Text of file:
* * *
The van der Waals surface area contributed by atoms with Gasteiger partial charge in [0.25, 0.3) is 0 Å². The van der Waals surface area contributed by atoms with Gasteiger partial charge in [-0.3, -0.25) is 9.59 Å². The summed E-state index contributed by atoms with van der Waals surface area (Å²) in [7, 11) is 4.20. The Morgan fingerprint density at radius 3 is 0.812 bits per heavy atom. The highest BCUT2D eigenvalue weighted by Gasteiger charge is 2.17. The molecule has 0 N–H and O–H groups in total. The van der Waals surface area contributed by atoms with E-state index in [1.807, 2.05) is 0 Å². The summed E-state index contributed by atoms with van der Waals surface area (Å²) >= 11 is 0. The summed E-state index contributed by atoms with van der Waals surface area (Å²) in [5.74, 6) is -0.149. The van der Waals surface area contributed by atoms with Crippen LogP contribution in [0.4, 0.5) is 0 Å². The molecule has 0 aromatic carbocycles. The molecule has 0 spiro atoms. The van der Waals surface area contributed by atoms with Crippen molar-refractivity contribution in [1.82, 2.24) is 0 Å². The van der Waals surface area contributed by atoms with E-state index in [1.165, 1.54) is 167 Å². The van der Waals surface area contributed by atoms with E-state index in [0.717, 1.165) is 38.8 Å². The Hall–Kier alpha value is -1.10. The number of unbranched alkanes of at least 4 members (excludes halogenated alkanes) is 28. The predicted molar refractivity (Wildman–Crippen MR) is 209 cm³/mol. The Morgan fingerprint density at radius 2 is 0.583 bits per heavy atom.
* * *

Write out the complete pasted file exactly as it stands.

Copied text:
The van der Waals surface area contributed by atoms with Gasteiger partial charge in [0.25, 0.3) is 0 Å². The van der Waals surface area contributed by atoms with Gasteiger partial charge in [-0.3, -0.25) is 9.59 Å². The summed E-state index contributed by atoms with van der Waals surface area (Å²) in [7, 11) is 4.20. The Morgan fingerprint density at radius 3 is 0.812 bits per heavy atom. The highest BCUT2D eigenvalue weighted by Gasteiger charge is 2.17. The molecule has 0 N–H and O–H groups in total. The van der Waals surface area contributed by atoms with E-state index in [1.807, 2.05) is 0 Å². The summed E-state index contributed by atoms with van der Waals surface area (Å²) >= 11 is 0. The summed E-state index contributed by atoms with van der Waals surface area (Å²) in [5.74, 6) is -0.149. The van der Waals surface area contributed by atoms with Crippen LogP contribution in [0.4, 0.5) is 0 Å². The molecule has 0 aromatic carbocycles. The molecule has 0 spiro atoms. The van der Waals surface area contributed by atoms with Crippen molar-refractivity contribution in [1.82, 2.24) is 0 Å². The van der Waals surface area contributed by atoms with E-state index in [1.165, 1.54) is 167 Å². The van der Waals surface area contributed by atoms with E-state index in [0.717, 1.165) is 38.8 Å². The Hall–Kier alpha value is -1.10. The number of unbranched alkanes of at least 4 members (excludes halogenated alkanes) is 28. The predicted molar refractivity (Wildman–Crippen MR) is 209 cm³/mol. The Morgan fingerprint density at radius 2 is 0.583 bits per heavy atom.